Reliable data will, of course, become available only from nutritional and bioavailability studies with the Golden Rice varieties resulting from the breeding efforts with the local breeding lines, and from field-grown material. This requires undisturbed field experiments Therefore: What is already clear to date, is the fact, that the Greenpeace argument that Golden Rice will not contribute to a solution of the vitamin

    A-defiency problem, and, therefore, does not pose a moral challenge to the radical Greenpeace position against field release experiments with Golden Rice, is not more than a fake argument to save a radical position. The moral challenge gains additional weight because Greenpeace has, so far, not presented any concrete scenario for an environmental hazard from Golden Rice beyond the unsubstantiated notion that "release of transgenic plants into the environment poses an unacceptable risk to the environment". In view of the foreseeable benefit from Golden Rice, Greenpeace can be expected to be a bit more concrete with its environmental argument. What is the risk from Golden Rice, which has no selective advantage in whatever environment, and which produces just a few micrograms more of an environmental neutral substance (-carotene) in the endosperm, in addition to the same substance being present in large quantities in all other parts of the natural plant?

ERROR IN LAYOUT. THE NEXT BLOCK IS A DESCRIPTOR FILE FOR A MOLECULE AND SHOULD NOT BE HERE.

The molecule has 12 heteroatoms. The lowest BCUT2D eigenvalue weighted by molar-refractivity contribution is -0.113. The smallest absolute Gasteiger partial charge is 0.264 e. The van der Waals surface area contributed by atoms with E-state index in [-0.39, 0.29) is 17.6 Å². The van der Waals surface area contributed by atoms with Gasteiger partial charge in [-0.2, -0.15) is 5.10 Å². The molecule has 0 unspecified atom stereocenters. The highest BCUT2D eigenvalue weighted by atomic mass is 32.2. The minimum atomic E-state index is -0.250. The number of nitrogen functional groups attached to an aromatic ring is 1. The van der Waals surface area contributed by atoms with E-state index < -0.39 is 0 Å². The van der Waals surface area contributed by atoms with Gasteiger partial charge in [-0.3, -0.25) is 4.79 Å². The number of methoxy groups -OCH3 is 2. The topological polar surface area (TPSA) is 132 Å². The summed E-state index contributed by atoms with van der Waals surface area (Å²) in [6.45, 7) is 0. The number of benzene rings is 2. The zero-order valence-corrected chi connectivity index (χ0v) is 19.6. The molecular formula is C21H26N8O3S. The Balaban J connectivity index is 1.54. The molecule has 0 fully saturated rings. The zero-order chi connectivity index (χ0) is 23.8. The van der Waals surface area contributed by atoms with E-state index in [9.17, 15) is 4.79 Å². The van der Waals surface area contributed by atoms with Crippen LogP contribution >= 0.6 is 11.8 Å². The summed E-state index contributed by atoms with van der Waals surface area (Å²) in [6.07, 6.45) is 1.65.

How does such a (so far undefined, hypothetical) risk compare to the expected benefit? I believe that the public has a right to a more concrete answer from Greenpeace.